26 Cononie CC, Graves JE, Pollock ML, Phillips MI, Sumners C, Hagberg JM. Effect of exercise training on blood pressure in 70- to 79-yr-old men and women. Med Sci Sports Exerc 1991;23(4):505-11. [ Links ]

27 Tsutsumi T, Don BM, Zaichkowsky LD, Delizonna LL. Physical fitness and psychological benefits of strength training in community dwelling older adults. Appl Human Sci 1997;16(6):257-66. [ Links ]

28 Wood RH, Reyes R, Welsch MA, Favaloro-Sabatier J, Sabatier M, Lee CM, Johnson LG, Hooper PF. Concurrent cardiovascular and resistance training in healthy older adults. Med Sci Sports Exerc 2001;33(10):1751-1758. [ Links ]

29 Vincent KR, Vincent HK, Braith RW, Bhatnagar V, Lowenthal DT. Strength training and hemodynamic responses to exercise. Am J Geriatr Cardiol 2003;12(2):97-106. [ Links ]

30 Gerage AM, Forjaz CLM, Nascimento MA, Januário RSB, Polito MD, Cyrino ES. Cardiovascular adaptations to resistance training in elderly postmenopausal women. Int J Sports Med 2013;34(9):806-813. [ Links ]

31 Gurjao ALD, Goncalves R, Carneiro NH., Ceccato M, Jambassi Filho JC, Gobbi S. Efeito do treinamento com pesos na pressão arterial de repouso em idosas normotensas. Rev Bras Med Esporte 2013;19(3):160-163. [ Links ]

32 Krist L, Dimeo F, Keil T. Can progressive resistance training twice a week improve mobility, muscle strength, and quality of life in very elderly nursing-home residents with impaired mobility? A pilot study. Clin Interv Aging 2013;8:443-448. [ Links ]

33 Tomeleri CM, Marcori AJ, Ribeiro AS, Gerage AM, de Souza Padilha C, Schiavoni D, et al. Chronic blood pressure reductions and increments in plasma nitric oxide bioavailability. Int J Sports Med, 2017;38(4):290-299. [ Links ]

34 Sarsan A, Ardic F, Ozgen M, Topuz O, Sermez Y. The effects of aerobic and resistance exercises in obese women. Clin Rehab 2006;20(9):773-82. [ Links ]

35 Sallinen J, Fogelholm M, Volek JS, Kraemer WJ, Alen M, Häkkinen K. Effects of strength training and reduced training on functional performance and metabolic health indicators in middle-aged men. Int J Sports Med 2007;28(10):815-82. [ Links ]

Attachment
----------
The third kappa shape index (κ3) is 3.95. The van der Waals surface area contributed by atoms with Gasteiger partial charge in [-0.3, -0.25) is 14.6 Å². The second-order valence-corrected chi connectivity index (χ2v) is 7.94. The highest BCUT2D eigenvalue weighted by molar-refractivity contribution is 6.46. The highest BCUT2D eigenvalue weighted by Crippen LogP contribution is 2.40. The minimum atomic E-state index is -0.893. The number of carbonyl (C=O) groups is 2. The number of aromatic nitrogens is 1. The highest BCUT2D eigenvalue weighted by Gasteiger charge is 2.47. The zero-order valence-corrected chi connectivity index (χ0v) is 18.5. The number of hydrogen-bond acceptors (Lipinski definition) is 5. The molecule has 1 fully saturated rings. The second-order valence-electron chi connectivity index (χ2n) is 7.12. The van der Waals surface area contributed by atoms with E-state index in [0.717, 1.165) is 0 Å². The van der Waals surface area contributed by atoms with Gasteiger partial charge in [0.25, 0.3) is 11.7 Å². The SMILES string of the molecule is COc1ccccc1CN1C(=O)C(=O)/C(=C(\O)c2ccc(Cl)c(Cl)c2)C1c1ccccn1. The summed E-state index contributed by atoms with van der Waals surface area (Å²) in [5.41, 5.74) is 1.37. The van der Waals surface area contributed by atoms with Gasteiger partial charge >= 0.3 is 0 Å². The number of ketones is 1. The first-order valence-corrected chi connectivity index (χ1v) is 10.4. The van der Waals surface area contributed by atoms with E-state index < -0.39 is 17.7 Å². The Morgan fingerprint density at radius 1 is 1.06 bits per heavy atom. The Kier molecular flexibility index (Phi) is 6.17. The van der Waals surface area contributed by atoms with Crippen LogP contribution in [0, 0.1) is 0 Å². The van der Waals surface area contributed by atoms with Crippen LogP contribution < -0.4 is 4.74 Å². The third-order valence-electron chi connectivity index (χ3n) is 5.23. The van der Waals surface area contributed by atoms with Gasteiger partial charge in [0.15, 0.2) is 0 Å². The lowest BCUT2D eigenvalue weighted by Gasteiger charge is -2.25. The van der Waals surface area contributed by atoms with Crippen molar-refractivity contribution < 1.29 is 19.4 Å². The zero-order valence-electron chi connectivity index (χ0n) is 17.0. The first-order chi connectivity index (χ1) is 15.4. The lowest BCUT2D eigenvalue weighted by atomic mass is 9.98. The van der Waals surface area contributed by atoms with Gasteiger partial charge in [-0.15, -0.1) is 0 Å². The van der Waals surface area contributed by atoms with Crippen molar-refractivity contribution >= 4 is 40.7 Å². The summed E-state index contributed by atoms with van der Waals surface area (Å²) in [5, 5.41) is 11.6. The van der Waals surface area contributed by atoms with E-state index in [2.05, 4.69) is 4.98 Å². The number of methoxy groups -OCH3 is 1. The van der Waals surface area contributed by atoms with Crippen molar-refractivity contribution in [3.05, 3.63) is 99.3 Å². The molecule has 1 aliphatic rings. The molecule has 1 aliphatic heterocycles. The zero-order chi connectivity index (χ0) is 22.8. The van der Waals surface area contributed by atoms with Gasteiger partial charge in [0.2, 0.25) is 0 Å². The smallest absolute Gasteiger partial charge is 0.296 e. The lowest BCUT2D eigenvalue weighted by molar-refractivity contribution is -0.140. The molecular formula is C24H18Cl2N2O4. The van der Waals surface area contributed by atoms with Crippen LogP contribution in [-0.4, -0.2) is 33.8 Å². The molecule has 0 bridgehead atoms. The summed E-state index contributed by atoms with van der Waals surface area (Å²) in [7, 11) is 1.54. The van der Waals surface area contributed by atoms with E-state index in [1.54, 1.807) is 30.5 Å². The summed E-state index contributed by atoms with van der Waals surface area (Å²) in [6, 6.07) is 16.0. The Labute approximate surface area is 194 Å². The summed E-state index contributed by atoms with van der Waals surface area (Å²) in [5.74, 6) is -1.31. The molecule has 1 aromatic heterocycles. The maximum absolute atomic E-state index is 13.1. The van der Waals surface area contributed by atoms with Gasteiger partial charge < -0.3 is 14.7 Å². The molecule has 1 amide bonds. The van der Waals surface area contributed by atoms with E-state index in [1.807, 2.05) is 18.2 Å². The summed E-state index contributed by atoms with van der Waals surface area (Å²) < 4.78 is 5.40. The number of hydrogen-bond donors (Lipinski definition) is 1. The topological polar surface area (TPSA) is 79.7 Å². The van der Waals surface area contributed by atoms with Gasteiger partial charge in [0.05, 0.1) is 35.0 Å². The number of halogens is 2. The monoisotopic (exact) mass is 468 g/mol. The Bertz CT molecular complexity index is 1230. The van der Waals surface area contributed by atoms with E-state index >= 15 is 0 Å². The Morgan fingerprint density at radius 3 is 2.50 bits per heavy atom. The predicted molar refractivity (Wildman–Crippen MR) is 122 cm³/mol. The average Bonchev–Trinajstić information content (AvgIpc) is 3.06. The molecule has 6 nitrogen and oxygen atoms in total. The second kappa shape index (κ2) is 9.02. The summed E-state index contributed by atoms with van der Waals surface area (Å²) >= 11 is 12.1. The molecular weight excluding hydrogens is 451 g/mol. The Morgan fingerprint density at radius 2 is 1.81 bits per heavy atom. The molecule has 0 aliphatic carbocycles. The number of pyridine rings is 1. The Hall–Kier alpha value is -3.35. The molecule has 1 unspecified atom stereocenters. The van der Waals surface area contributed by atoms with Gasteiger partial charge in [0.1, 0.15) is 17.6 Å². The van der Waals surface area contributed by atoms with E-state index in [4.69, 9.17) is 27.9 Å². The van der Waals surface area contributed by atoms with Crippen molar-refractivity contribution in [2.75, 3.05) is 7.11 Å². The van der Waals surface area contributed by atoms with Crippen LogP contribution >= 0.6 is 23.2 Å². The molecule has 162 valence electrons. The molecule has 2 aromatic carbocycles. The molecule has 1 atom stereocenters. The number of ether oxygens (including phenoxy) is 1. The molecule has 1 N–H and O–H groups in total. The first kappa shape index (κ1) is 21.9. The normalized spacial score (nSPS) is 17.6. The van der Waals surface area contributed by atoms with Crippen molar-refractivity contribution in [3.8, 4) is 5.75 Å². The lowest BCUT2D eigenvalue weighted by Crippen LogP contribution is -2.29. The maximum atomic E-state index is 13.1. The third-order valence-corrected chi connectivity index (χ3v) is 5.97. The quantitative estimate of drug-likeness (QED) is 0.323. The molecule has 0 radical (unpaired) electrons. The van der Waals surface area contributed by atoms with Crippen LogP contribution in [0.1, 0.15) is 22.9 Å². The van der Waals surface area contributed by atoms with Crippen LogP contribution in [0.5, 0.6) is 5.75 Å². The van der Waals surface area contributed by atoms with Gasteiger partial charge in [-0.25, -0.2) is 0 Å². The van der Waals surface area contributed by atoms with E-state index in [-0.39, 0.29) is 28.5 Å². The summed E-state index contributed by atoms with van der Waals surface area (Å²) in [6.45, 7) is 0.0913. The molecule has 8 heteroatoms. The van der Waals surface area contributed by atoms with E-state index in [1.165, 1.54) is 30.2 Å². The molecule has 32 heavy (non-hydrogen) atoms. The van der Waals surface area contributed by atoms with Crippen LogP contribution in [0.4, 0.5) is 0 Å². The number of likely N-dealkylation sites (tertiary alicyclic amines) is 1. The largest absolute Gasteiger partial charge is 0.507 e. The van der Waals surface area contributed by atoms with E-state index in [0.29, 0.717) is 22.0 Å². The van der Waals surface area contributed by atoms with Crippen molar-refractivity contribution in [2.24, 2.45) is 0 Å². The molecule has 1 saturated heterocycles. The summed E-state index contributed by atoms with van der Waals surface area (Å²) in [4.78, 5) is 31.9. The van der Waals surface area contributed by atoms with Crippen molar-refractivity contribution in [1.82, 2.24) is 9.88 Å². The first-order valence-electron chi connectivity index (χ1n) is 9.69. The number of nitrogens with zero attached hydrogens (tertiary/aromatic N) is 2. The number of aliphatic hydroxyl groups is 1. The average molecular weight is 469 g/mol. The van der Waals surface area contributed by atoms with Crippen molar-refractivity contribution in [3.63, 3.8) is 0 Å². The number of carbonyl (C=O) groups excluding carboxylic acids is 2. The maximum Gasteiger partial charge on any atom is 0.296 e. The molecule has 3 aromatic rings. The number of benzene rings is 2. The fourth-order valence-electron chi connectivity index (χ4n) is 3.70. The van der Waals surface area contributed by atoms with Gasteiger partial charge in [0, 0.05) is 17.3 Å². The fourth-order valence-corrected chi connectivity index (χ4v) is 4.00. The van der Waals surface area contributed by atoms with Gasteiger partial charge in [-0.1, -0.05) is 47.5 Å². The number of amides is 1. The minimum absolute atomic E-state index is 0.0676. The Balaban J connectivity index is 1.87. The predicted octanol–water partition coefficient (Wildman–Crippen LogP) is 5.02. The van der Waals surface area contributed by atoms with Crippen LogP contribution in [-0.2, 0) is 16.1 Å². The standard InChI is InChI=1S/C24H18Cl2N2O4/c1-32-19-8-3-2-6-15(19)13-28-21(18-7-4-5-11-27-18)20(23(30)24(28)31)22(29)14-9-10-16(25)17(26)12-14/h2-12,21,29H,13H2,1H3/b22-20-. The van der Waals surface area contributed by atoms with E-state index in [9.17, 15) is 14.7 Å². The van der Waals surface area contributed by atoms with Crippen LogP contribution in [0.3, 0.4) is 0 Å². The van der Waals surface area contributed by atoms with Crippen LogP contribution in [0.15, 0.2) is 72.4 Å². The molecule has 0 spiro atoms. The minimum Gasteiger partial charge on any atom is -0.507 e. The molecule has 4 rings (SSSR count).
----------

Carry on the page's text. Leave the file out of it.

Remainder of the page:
36 Gerage AM, Cyrino ES, Schiavoni D, Nakamura FY, Ronque ERV, Gurjão ALD, Gobbi S. Efeito de 16 semanas de treinamento com pesos sobre a pressão arterial em mulheres normotensas e não-treinadas. Rev Bras Med Esporte 2007;13:361-65. [ Links ]

37 Yoshizawa M, Maeda S, Miyaki A, Misono M, Saito Y, Tanabe K, Kuno S, Ajisaka R. Effect of 12 weeks of moderate-intensity resistance training on arterial stiffness: A randomized controlled trial in women aged 32-59. Rev Bras Med Esporte 2009;43(8):615-8. [ Links ]

38 Gonçalves CG, Nakamura FY, Polito MD, Gerage AM, Januario RS, Nascimento MA, Farinatti PT. Functional and physiological effects of a 12-week programme of resistance training in elderly hypertensive women: original research article. Int Sport Med J 2014;15(1):50-61. [ Links ]

39 Stiller-Moldovan C, Kenno K, McGowan CL. Effects of isometric handgrip training on blood pressure (resting and 24 h ambulatory) and heart rate variability in medicated hypertensive patients. Blood Press Monit 2012;17(2):55-61. [ Links ]

40 Badrov MB, Bartol CL, Di Bartolomeo MA, Millar PJ, McNevin NH, McGowan CL. Effects of isometric handgrip training dose on resting blood pressure and resistance vessel endothelial function in normotensive women. Eur J Appl Physiol 2013;113(8):2091-2100. [ Links ]

41 Taylor AC, McCartney N, Kamath MV, Wiley RL. Isometric training lowers resting blood pressure and modulates autonomic control. Med Sci Sports Exerc 2003;35(2):251-6,2003. [ Links ]

42 Millar PJ, McGowan CL, Cornelissen VA, Araujo CG, Swaine IL. Evidence for the role of isometric exercise training in reducing blood pressure: potential mechanisms and future directions. Sports Med 2014 Mar;44(3):345-56. [ Links ]

43 Fleck SJ e Kraemer WJ. Fundamentos do treinamento de força. 4ª ed. Porto Alegre: Artmed; 2017. [ Links ]

44 Devereux GR, Wiles JD, Howden R. Immediate post-isometric exercise cardiovascular responses are associated with training-induced resting systolic blood pressure reductions. Eur J Appl Physiol 2015;115(2):327-333. [ Links ]

45 Vincent KR, Vincent HK, Braith RW, Bhatnagar V, Lowenthal DT. Strength training and hemodynamic responses to exercise. Am J Geriatr Cardiol 2003;12(2):97-106. [ Links ]

46 Schulz K F, Altman DG, Moher D. CONSORT 2010 Statement: Updated guidelines for reporting parallel group randomized trials. Ann of Intern Med 2010;152(11):726-732. [ Links ]

47 Cornelissen VA, Buys R, Smart NA. Endurance exercise beneficially affects ambulatory blood pressure: a systematic review and meta-analysis. J Hypertens 2013;31:639-48. [ Links ]

Received: October 14, 2016; Revised: June 12, 2017; Accepted: June 22, 2017

Correspondence Durcelina Schiavoni E-mail: dudaschiavoni@prof.unipar.br

Creative Commons License This is an open-access article distributed under the terms of the Creative Commons Attribution License